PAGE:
When is a ctenuchid moth not a ctenuchid moth? When it’s a White-tipped Black Moth (Melanchroia chephise) in the family Geometridae!
I may be a beetle guy, but I also consider myself a competent general entomologist. What is a competent general entomologist? Someone who can identify any insect to order at first glance and a majority of them to family – regardless of one’s own taxa of expertise. Thus, when I encountered this mating pair of moths on the outside wall of my sister-in-law’s condominium in Seminole, Florida, I “recognized” them as something in what I learned as the family Ctenuchidae (later subsumed within the Arctiidae, first as a subfamily and now as several disparate tribes). They had all the hallmarks of ctenuchids—black and red coloration, narrowish wings with light colored patches, and about the size of the wasps that they presumably mimic. Upon my return to St. Louis, I sat down to identify the moths—confident that their distinctive appearance would lead to the quick ID that never materialized after scanning through all of the ctenuchine pages at BugGuide. Frustrated, I resorted to posting the photo on the site’s ID Request, never questioning my ctenuchine placement. Precisely 4 minutes later, the moths were identified by John Maxwell as Melanchroia chephise and moved to their proper place—among the 50 other adult photographs of this species that can be found on the site! I might as well have failed to identify a monarch butterfly!
Melanchroia chephise is apparently common in the American tropics, reaching its northern distributional limit along the coastal plains of Florida and Texas but straying further north in certain years. Larvae feed on several plants in the family Euphorbiaceae, primarily Breynia and Phyllanthus species. The adult coloration strikes me as obviously aposematic (warning coloration), but I could find no specific references to this. However, considering that euphorbiaceous plants are famous for their diverse arsenal of latex and irritant toxins (e.g., diterpene esters, alkaloids, glycosides, ricin-type protein toxins, etc.), it seems reasonable to presume that Melanchroia larvae have evolved mechanisms for sequestering one or more of these compounds. NABA South Texas states that adults of this species are probably mimics of the Red-bordered Pixie (Melanis pixe), an aposematic metalmark butterfly also of Neotropical distribution that reaches south Texas (but not Florida). Personally, I don’t really see the resemblance (but then, nor am I an avian predator). I suppose it’s possible that a species such as this can employ different defense strategies in different parts of its range, relying on Batesian mimicry in areas where suitable models occur and aposematism in areas where they don’t, but I have to admit that I’m now straying well outside the coleopteran-centric bounds of my expertise.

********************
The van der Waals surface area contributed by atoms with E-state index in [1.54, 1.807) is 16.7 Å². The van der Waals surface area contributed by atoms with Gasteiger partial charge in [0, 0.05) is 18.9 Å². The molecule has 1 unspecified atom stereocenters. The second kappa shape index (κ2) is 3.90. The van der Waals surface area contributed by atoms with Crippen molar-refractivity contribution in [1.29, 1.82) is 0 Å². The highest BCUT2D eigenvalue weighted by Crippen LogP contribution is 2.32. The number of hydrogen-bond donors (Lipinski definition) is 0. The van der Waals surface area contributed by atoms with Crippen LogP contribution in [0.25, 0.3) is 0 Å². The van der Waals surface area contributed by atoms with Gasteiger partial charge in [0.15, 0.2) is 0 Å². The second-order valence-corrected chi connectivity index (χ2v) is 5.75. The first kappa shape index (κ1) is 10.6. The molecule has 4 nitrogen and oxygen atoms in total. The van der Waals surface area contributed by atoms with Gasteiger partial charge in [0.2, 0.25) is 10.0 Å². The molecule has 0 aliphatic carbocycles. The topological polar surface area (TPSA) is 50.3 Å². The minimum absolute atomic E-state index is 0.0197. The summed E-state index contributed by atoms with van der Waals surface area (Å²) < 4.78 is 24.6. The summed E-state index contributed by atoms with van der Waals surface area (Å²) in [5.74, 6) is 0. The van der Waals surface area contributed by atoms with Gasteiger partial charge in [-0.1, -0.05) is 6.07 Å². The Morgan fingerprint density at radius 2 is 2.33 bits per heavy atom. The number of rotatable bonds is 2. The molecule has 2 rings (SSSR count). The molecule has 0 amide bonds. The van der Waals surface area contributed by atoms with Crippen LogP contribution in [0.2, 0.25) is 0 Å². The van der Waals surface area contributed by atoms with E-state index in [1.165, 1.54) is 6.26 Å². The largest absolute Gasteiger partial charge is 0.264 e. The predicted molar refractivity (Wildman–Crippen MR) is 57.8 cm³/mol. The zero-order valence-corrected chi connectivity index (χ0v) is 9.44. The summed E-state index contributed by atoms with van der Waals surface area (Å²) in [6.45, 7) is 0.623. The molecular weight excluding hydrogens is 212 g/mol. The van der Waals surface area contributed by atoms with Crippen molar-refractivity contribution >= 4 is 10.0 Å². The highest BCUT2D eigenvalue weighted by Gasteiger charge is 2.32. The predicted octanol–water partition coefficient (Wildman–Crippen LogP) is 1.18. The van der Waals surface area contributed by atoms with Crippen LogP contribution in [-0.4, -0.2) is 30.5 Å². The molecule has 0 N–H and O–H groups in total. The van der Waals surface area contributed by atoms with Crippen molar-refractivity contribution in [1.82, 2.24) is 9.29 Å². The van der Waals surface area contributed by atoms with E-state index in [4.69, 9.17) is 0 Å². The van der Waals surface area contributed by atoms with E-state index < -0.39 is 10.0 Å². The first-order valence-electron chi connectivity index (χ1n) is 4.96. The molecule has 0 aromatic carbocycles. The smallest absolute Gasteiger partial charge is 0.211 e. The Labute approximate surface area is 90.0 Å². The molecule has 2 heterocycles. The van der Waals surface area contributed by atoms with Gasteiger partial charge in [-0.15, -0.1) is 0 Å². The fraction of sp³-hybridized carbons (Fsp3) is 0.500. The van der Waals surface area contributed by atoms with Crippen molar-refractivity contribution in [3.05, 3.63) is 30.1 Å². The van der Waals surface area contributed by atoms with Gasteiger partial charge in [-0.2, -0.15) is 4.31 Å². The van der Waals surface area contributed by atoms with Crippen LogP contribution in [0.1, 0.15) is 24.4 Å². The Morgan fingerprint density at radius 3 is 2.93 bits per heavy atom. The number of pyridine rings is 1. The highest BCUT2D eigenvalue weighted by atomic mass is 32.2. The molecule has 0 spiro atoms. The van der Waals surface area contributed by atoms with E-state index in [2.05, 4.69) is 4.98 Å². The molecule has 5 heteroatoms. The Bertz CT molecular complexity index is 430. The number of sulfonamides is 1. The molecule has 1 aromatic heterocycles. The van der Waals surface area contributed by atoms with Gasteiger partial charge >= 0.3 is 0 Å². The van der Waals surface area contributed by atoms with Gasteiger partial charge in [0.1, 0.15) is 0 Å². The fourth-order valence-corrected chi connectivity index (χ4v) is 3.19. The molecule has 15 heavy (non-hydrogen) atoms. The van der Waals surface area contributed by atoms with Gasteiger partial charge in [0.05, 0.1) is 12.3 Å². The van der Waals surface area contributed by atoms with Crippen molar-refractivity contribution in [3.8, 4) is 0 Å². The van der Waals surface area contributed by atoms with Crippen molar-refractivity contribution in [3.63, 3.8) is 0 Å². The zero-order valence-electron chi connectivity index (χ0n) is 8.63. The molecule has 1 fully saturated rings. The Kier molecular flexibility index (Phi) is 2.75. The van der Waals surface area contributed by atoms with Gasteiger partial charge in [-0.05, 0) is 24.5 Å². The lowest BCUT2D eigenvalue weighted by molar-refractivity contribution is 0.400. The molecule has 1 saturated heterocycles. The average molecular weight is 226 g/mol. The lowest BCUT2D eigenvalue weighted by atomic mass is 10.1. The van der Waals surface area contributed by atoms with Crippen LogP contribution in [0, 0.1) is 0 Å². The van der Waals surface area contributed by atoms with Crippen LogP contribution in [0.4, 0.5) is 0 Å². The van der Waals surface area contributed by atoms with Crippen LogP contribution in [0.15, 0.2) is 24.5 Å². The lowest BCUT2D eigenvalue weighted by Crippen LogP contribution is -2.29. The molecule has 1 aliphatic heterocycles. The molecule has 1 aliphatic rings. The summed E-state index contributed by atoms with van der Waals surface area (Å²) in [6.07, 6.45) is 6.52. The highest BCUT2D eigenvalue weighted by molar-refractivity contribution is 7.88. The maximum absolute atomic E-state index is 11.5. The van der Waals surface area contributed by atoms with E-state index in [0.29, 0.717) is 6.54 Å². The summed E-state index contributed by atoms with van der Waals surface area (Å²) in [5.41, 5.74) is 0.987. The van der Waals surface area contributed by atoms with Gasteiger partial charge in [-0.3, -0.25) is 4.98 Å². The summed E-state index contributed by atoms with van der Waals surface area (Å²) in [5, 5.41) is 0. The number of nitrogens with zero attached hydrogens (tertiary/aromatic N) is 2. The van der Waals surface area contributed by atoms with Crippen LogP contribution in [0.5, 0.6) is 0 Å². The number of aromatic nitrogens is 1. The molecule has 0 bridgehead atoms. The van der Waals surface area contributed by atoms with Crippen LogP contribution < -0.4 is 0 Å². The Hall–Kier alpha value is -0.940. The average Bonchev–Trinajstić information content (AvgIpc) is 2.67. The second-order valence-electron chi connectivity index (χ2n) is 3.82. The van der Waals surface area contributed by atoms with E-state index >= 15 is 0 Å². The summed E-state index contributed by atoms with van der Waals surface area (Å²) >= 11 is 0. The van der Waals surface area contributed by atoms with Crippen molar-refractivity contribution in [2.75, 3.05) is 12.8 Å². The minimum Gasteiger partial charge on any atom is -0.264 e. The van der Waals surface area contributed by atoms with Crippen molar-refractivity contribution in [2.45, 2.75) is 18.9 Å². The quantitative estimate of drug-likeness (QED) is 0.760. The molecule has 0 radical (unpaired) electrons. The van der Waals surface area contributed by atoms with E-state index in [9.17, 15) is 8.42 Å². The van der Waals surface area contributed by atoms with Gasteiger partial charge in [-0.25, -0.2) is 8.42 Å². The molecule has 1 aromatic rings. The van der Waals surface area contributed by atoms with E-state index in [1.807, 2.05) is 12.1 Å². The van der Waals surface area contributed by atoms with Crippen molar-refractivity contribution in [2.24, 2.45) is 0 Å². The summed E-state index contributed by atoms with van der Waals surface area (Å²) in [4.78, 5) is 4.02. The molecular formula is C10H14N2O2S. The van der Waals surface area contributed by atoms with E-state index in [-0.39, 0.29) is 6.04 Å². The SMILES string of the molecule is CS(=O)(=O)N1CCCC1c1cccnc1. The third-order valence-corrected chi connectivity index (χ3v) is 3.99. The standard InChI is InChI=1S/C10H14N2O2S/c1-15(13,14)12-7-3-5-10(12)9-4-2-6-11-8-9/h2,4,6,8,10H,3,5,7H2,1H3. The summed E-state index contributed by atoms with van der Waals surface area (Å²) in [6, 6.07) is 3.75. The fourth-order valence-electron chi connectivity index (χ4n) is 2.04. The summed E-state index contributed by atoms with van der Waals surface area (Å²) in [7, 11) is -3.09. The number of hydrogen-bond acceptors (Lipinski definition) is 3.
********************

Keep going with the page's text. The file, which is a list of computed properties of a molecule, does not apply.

Copyright © Ted C. MacRae 2009